The Eucharist (Communion). Transubstantiation is a big word that means that the bread and wine at Communion literally become Christ's body and blood. When I was an evangelical, this was one of the most difficult concepts for me to grasp as I explored and studied Catholicism. Frankly, I thought it was a bit hokey until I started reading explanations from the Bible and church fathers. The most powerful is in John 6:25-71 when Jesus told those gathered that they had to eat his flesh and drink his blood to have eternal life. When the disciples questioned him, Jesus confirmed that he had meant what he said. Some of his followers were so turned off by the idea of eating Jesus' flesh and drinking his blood that they abandoned him. Catholics believe that if Jesus had actually meant for the elements to be merely symbolic, Jesus would have gone after the deserters and reassured them.

Bridges of mutual understanding

Let's be clear: I don't expect to convert anyone via this article (my mom, by the way, now will attend mass with me—but she remains firmly evangelical). Instead, my intention is to help create some bridges of understanding for evangelicals about Catholics—bridges that go two ways. Having participated in both fellowships, I can attest we both can gain much from each other. Catholics could use evangelicals' help in building community (small groups, for example) and approachability (such as making the mass more accessible to newcomers). Similarly, evangelicals might look to their Catholic brothers and sisters for how to appreciate the Christian church's history and how to incorporate meaningful traditions in worship.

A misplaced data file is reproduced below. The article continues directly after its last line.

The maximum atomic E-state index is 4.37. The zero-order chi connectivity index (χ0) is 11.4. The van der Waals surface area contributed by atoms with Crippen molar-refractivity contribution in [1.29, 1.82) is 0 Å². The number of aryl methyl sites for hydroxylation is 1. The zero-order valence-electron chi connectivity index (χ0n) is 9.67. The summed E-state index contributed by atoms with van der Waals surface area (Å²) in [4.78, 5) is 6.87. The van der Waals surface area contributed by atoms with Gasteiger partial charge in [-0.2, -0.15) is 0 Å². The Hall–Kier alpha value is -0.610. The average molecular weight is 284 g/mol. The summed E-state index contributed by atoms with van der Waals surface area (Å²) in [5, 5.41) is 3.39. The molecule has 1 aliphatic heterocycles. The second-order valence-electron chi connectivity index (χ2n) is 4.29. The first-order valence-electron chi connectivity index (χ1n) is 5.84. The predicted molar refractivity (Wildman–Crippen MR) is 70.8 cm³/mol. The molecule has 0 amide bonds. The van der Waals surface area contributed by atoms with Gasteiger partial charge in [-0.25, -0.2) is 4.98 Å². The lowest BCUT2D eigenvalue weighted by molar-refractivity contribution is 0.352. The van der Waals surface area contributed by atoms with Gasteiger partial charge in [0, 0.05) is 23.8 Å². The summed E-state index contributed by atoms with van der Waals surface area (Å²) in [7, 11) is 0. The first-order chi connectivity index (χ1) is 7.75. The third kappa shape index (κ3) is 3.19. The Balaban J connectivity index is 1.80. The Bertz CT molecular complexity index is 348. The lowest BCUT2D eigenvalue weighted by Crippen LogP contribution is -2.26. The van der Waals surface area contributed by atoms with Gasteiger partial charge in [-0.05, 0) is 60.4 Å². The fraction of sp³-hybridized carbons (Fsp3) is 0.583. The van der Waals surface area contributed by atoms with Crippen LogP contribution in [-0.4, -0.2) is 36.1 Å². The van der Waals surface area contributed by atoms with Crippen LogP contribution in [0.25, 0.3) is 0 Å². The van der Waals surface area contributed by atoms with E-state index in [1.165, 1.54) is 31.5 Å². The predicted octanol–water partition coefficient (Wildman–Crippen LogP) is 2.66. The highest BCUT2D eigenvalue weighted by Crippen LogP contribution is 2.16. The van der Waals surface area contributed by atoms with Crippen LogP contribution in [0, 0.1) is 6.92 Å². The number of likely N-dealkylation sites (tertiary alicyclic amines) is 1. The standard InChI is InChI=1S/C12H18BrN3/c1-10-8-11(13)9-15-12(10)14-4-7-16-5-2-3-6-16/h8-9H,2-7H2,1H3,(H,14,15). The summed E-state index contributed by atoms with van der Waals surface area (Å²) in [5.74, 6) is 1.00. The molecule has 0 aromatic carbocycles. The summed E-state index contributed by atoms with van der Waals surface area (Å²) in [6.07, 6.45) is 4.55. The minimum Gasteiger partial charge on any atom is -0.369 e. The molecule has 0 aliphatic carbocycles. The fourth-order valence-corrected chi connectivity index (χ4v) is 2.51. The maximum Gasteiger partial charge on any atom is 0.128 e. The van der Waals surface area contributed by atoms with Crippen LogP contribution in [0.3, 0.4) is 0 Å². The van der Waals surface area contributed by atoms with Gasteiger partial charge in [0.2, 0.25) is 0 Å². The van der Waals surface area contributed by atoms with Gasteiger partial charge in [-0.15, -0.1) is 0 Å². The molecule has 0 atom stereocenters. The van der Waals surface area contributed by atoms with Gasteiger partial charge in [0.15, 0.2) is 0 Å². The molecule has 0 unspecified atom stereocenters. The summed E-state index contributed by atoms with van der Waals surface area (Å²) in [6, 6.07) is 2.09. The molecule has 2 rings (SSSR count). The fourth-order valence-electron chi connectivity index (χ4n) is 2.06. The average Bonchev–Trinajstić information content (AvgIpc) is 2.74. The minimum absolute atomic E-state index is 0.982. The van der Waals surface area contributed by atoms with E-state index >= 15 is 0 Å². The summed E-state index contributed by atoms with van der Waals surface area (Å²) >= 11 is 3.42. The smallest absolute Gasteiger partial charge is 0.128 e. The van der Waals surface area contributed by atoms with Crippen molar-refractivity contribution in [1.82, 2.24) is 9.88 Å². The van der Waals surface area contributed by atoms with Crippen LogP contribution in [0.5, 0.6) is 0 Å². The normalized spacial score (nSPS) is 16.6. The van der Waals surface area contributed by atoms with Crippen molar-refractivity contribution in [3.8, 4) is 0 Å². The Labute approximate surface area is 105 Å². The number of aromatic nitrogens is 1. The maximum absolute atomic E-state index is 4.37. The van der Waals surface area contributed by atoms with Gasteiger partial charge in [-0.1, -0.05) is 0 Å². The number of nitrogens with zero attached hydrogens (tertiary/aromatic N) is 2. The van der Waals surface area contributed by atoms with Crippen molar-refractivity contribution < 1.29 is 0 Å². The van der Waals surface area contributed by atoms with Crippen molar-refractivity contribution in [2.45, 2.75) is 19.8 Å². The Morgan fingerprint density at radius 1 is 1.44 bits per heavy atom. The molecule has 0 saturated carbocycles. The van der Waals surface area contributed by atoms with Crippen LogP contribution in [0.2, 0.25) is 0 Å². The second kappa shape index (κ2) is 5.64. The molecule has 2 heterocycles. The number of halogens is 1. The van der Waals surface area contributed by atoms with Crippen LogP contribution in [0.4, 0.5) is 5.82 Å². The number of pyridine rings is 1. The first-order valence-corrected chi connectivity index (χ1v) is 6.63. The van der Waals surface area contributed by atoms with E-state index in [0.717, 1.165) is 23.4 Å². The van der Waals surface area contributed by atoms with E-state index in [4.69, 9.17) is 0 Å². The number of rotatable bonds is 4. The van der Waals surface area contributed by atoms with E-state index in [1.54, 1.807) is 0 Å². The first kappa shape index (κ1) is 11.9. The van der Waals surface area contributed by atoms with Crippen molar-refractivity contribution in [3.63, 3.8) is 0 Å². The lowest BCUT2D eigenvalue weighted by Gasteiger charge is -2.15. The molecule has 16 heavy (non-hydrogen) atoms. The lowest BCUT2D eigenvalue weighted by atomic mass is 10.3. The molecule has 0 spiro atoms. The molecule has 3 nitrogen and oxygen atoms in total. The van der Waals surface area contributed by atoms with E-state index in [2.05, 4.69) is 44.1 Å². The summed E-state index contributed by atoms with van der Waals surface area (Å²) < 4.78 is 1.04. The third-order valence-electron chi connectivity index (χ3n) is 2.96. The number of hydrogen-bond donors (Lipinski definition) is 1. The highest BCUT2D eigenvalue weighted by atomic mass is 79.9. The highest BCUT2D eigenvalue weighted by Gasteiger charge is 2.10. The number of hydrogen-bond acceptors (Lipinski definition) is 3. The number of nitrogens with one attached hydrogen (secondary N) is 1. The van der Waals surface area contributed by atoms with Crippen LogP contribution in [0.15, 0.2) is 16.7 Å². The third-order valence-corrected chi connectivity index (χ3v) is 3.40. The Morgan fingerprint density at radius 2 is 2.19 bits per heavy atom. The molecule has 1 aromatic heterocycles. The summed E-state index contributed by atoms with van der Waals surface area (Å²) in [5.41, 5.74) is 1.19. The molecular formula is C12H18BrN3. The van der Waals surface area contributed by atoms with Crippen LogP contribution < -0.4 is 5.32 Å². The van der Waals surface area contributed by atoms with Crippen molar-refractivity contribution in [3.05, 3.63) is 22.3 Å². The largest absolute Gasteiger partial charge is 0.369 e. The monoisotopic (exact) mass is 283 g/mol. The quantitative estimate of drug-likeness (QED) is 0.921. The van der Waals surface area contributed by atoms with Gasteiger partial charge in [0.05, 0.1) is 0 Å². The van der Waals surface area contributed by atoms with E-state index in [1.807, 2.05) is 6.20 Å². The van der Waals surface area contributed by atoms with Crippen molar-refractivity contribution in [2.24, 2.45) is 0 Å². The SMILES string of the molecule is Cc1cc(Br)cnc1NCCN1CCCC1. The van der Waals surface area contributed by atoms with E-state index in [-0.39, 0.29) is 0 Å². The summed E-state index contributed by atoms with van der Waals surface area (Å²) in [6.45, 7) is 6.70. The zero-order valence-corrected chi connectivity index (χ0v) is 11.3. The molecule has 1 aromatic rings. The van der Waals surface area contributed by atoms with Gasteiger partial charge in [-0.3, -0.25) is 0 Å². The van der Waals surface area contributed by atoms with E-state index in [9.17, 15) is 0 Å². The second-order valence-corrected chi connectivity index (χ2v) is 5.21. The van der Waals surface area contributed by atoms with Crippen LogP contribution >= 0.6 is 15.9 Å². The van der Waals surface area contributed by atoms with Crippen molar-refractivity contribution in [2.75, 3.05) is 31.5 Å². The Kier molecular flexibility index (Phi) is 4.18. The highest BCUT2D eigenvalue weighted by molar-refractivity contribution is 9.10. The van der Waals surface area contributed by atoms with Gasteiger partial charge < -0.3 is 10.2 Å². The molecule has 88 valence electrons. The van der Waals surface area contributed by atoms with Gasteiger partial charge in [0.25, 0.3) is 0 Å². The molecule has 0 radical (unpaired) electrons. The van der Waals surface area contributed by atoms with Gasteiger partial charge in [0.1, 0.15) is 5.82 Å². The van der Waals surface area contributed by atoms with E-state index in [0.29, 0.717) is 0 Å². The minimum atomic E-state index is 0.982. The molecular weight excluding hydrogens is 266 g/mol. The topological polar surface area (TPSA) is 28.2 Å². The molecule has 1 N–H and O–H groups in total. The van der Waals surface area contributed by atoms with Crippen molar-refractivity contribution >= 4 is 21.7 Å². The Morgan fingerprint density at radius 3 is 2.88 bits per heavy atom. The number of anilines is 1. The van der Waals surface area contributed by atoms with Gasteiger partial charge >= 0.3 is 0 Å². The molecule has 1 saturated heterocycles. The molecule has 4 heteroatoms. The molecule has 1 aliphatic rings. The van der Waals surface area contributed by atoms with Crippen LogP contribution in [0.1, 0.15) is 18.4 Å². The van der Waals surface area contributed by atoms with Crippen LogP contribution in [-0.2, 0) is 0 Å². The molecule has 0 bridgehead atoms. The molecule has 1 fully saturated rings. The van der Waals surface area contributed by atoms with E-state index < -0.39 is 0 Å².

If Christians want to follow the Great Commission (Matthew 28:16-20) and win people for Christ, we need to band together. Does that mean we ignore our differences and pretend they aren't there? No. But rather than fixating on our differences and making enemies of each other, through accurate mutual understanding we can build on our shared convictions and can together be powerful messengers of the gospel.

Download TCW resource, "The Protestant-Catholic Divide," to learn more about interfaith dialogue. Also read about what Pope Benedict XVI's papacy meant for women on TCW's sister site, her.meneutics.

Christy Scannell is a freelance writer and editor living in California. She is the co-author of the three-book series, Secrets from Lulu's Café. christyscannell.com.

Read more articles that highlight writing by Christian women at ChristianityToday.com/Women